Men Sentenced Who Helped Ex-Lesbian Christian Mom Escape Country With Her Daughter

Philip Zodhiates and Timothy Miller receive different sentences but both are out of prison for now.

By Nancy Flory Published on March 28, 2017

Two men charged with helping an ex-lesbian escape the country to shield her daughter from her ex-partner’s homosexual lifestyle were sentenced last week. (See original story here. See follow up stories here and here.)

Two Men Sentenced

Philip Zodhiates was convicted of international parental kidnapping and conspiracy to commit such kidnapping in September. He could have been sentenced up to eight years in prison and fined $500,000. Last week Zodhiates was sentenced to 36 months on the kidnapping charge and 36 months for accessory. He will serve the sentences at the same time. He was also fined $100 for each charge. He filed an appeal and is now out on bond.

On the same day Zodhaites was sentenced, Timothy “Timo” Miller left prison. He had pled guilty in November to conspiracy to commit international parental kidnapping. He could have gotten 5 years and a fine of $250,000. According to one source, last week Timo Miller was fined $100 and was released for time served. He will be on parole for one year in Pennsylvania.

The court overstepped its bounds, calling someone a parent who is not a parent and turning a child over to a person who lives contrary to biblical truths. — Lisa Miller’s attorney, Rena M. Lindevaldsen

The Background Story

Lisa Miller had been involved in a lesbian relationship with Janet Jenkins. Their home state of Virginia did not recognize same-sex marriages at the time, so the two entered into a civil union.

In 2001, Lisa Miller had fertility treatments and became pregnant. Her daughter Isabella was born in early 2002. Within a year, Miller became a Christian. As a result, she decided to leave the homosexual lifestyle and her civil union. “It wasn’t a struggle,” Lisa told the Washington Post in 2007. “I felt peace.” She began attending a local Baptist church with Isabella and enrolled Isabella in a Christian school where she taught.

At first, Lisa Miller and Jenkins shared custody of Isabella. Soon, Isabella began to show troubling symptoms. She wet the bed and suffered from nightmares. She also touched herself inappropriately and even threatened suicide after her visits with Jenkins. Because of this, Miller stopped sending Isabella to see Jenkins. After a legal battle, the judge awarded Jenkins full custody. Jenkins’ custody was scheduled to begin on the first day of 2010.

By the end of September, however, Lisa and Isabella were gone.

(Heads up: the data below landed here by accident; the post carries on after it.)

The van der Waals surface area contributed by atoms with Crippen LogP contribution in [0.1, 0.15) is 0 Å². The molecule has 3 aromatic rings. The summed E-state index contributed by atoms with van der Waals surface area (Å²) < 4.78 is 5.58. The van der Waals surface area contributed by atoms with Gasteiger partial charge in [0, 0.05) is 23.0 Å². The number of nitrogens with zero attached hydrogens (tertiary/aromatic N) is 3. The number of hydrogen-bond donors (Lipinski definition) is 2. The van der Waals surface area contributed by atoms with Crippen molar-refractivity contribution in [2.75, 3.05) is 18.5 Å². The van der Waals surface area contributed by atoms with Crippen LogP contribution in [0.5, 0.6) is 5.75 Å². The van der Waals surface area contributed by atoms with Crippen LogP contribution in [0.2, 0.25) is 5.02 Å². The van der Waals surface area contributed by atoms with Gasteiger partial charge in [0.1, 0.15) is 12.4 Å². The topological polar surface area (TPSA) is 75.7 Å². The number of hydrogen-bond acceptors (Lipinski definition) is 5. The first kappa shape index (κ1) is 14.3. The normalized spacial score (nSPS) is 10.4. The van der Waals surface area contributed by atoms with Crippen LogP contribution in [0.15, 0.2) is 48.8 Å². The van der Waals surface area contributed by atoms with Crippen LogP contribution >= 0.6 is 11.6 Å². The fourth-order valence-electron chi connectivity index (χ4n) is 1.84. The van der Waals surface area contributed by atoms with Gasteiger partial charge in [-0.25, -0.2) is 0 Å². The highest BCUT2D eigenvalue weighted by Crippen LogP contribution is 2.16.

Several Mennonite Christians had helped Lisa and her daughter flee. They crossed the Rainbow Bridge from Niagara Falls, New York, to Canada in late September, 2009, on their way to Nicaragua.

The Arrests

Authorities believe Zodhiates drove Lisa Miller and her daughter to Buffalo, New York. From there, Miller and her daughter made their way to Canada.

Zodhiates was indicted in October 2014.

Timo Miller was first arrested in April, 2011 for aiding and abetting the “kidnapping” of Isabella. Authorities believed Timo Miller helped Lisa Miller travel to a “safe house” in Nicaragua.

In December of that year, the prosecution dropped the charges against him in exchange for his testimony and cooperation in their investigation against Mennonite pastor Kenneth Miller. (Kenneth is not related to either Timothy Miller or Lisa Miller.)

Timo was detained in Nicaragua in August, 2016. He was soon deported to the United States, where he was arrested for helping Lisa Miller. In October, 2016, Timo appeared before the United States District Court, Western District of New York, and consented to pretrial detention. But in the end he accepted a plea deal and did not go to trial.

Kenneth Miller was convicted for aiding international parental kidnapping in December, 2011. He was sentenced to 27 months in prison. His role was indirect. He had helped Lisa and Isabella by getting other Amish-Mennonites to purchase plane tickets for a flight from Canada to Nicaragua through Mexico and El Salvador. He also bought Mennonite dresses for Lisa and Isabelle, which the two wore to conceal their identities.

Some things can never be locked up inside prison walls. Truth. Conscience. Moral righteousness. And the saving Gospel of Jesus. — Kenneth Miller

 What Now?

After hearing of Timo Miller’s 2011 arrest, Lisa Miller and her daughter disappeared from their Nicaraguan home. They haven’t been seen since. According to the New York Times, authorities believe the two are still in Nicaragua. Isabella is now almost 15 years old.

Liberty Counsel’s Rena M. Lindevaldsen, co-counsel with Mathew Staver on Lisa’s case, said that she knew Lisa could go to prison if caught. Though that would hurt Isabella, Lindevaldsen doesn’t blame Lisa. “It’s sad that in America a woman was faced with this choice,” she said. “The court overstepped its bounds, calling someone a parent who is not a parent and turning a child over to a person who lives contrary to biblical truths.”

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